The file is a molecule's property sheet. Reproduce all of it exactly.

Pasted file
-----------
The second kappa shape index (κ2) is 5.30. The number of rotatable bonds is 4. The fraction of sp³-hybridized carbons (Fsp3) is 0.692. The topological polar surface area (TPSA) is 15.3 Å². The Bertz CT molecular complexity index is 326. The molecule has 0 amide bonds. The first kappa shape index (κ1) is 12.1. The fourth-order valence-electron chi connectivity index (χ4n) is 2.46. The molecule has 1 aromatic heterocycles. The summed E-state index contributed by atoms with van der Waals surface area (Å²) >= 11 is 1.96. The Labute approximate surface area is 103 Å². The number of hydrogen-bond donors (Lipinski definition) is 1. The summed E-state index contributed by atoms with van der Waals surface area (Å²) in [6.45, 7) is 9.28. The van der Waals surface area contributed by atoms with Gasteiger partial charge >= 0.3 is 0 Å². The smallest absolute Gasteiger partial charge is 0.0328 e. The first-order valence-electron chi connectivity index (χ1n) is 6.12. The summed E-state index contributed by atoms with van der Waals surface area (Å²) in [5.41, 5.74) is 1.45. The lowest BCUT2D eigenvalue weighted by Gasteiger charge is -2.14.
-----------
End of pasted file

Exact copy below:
The second kappa shape index (κ2) is 5.30. The number of rotatable bonds is 4. The fraction of sp³-hybridized carbons (Fsp3) is 0.692. The topological polar surface area (TPSA) is 15.3 Å². The Bertz CT molecular complexity index is 326. The molecule has 0 amide bonds. The first kappa shape index (κ1) is 12.1. The fourth-order valence-electron chi connectivity index (χ4n) is 2.46. The molecule has 1 aromatic heterocycles. The summed E-state index contributed by atoms with van der Waals surface area (Å²) >= 11 is 1.96. The Labute approximate surface area is 103 Å². The number of hydrogen-bond donors (Lipinski definition) is 1. The summed E-state index contributed by atoms with van der Waals surface area (Å²) in [6.45, 7) is 9.28. The van der Waals surface area contributed by atoms with Gasteiger partial charge >= 0.3 is 0 Å². The smallest absolute Gasteiger partial charge is 0.0328 e. The first-order valence-electron chi connectivity index (χ1n) is 6.12. The summed E-state index contributed by atoms with van der Waals surface area (Å²) in [5.41, 5.74) is 1.45. The lowest BCUT2D eigenvalue weighted by Gasteiger charge is -2.14.